The site lies on a hill, part of the central ridge of the three kurkar ridges that run the length of the coastal plain. Up to 1948, it was the site of the Arab village of esh-Sheikh Munis. Past excavation in the vicinity uncovered remains dated to the Chalcolithic through the Middle Bronze Age IIA, as well as the Crusader, the Mamluk and the Ottoman periods (Dayan, Ajami and Nagar 2012, and see references therein; Fig. 1: A-6273).

The excavation, on the eastern slope of the hill, uncovered a burial cave hewn in the kurkar rock; only two of its loculi survived (Fig. 2). Its plan is typical of burial caves from the Roman–Byzantine periods.

The cave yielded intact glass vessels, which were dated by the excavator to the Byzantine period (not drawn; Y. Levi, pers. comm.). Several pieces of jewelry were also found: a finger ring (ext. diam. 19–20 mm, int. diam. 13.5 mm; Fig. 3:1), apparently made of black glass, with an ovoid bezel (diam. 8.5–10.0 mm); and two beads made of black glass, rounded and slightly squat in shape (Fig. 3:2—ext. diam. 13.5 mm, height 11 mm, string hole diam. 4 mm; Fig. 3:3—ext. diam. 18 mm, height 10 mm, string hole diam. 6 mm).

Plain beads of the type found in the cave are a common find in excavations; nevertheless, they are “seldom illustrated in excavation reports” (Winter 1996:113), or “are often published in small-scale photographs” and schematic drawings, thus “preventing detailed examinations” (Winter 2015:92). Similar plain beads were found in the Late Roman-period graves on Nablus Road in Jerusalem (Hamilton and Husseini 1935:172, Pl. LXXXI), in Jabaliyah necropolis in Gaza, dated to the Late Roman and early Byzantine periods (Sadek 1999:48), as well as at Khirbat el-Ni‘ana (Gorin-Rosen and Katsnelson 2007:118–121, Fig. 23:1–7) and in Ashqelon (Gorin-Rosen 2002:107, Fig. 136:22) in contexts dated to the fourth–fifth centuries CE. Several similar beads also came from burials dated to the Late Roman and early Byzantine periods at Moza ‘Illit (Gudovitch 1996:67*, Fig. 3:3, 4), at Khirbat Yajuz in Jordan (Eger and Khalil 2013:166–167, Pl. 3), as well as at Tel Barukh and Khirbat el-Ḥadra (Jackson-Tal 2015a:109–110, Fig. 1.74; 2015b:165–167, Fig. 2.20, with further parallels therein).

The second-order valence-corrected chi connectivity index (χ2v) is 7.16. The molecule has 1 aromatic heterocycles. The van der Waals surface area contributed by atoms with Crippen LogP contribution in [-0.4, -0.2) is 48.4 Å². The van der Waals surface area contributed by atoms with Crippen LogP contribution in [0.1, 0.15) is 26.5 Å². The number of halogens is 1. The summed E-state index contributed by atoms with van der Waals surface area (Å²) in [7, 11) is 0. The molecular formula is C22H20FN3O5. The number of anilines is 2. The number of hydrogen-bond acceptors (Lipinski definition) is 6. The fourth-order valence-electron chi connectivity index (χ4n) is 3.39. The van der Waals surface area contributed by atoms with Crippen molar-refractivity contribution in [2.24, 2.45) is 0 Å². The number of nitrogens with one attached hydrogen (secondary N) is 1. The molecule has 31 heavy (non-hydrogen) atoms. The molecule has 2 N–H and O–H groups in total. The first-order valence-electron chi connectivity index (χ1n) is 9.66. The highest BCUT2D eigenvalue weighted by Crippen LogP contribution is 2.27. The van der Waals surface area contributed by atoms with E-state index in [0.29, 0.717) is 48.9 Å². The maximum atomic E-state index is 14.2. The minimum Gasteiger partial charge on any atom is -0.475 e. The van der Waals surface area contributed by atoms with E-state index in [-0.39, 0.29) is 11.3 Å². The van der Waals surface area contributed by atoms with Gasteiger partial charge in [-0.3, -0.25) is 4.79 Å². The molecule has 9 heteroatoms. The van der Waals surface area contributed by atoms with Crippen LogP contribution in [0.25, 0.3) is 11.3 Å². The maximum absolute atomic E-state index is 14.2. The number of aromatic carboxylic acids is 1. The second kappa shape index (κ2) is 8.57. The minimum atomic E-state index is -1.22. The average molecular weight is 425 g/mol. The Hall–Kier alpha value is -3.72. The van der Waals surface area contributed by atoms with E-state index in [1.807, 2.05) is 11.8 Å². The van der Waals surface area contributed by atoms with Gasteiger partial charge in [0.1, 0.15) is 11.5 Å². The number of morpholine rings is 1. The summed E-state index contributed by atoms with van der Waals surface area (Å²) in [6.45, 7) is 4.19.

A more precise date can be ascribed to the glass finger ring, whose close parallels, from the western provinces of the Late Roman Empire, are of the later part of the third to the fourth centuries CE (Riha 1990:29, 48, 66, Pl. 14:288–289). This is in line with the appearance of two similar finger rings in a burial cave discovered on Jebel Jofeh in Amman, dated to the third and fourth centuries CE (Harding 1950:91, Nos. 361–362, Pl. XXIX:361, 362). Arm bracelets and finger rings manufactured of black glass were produced to imitate similar artefacts made of jet, to which healing and magical qualities were ascribed in Roman world (Giesler 1981:69–70; Riha 1990:29).

The plan of the burial cave and the finds found in it point to a date in the Late Roman and early Byzantine periods. This cave is an addition to the burial caves of these periods already known in the vicinity. Several Roman- and Byzantine-period burial caves were unearthed to its west, around Tel Qasile (Taxel 2009:120–124). To its northwest, Samaritan burial caves from the Byzantine period are known at Khirbat el-Ura, and a burial ground with burial caves from the Roman and Byzantine periods was unearthed at Tel Barukh (Taxel 2009:115–120).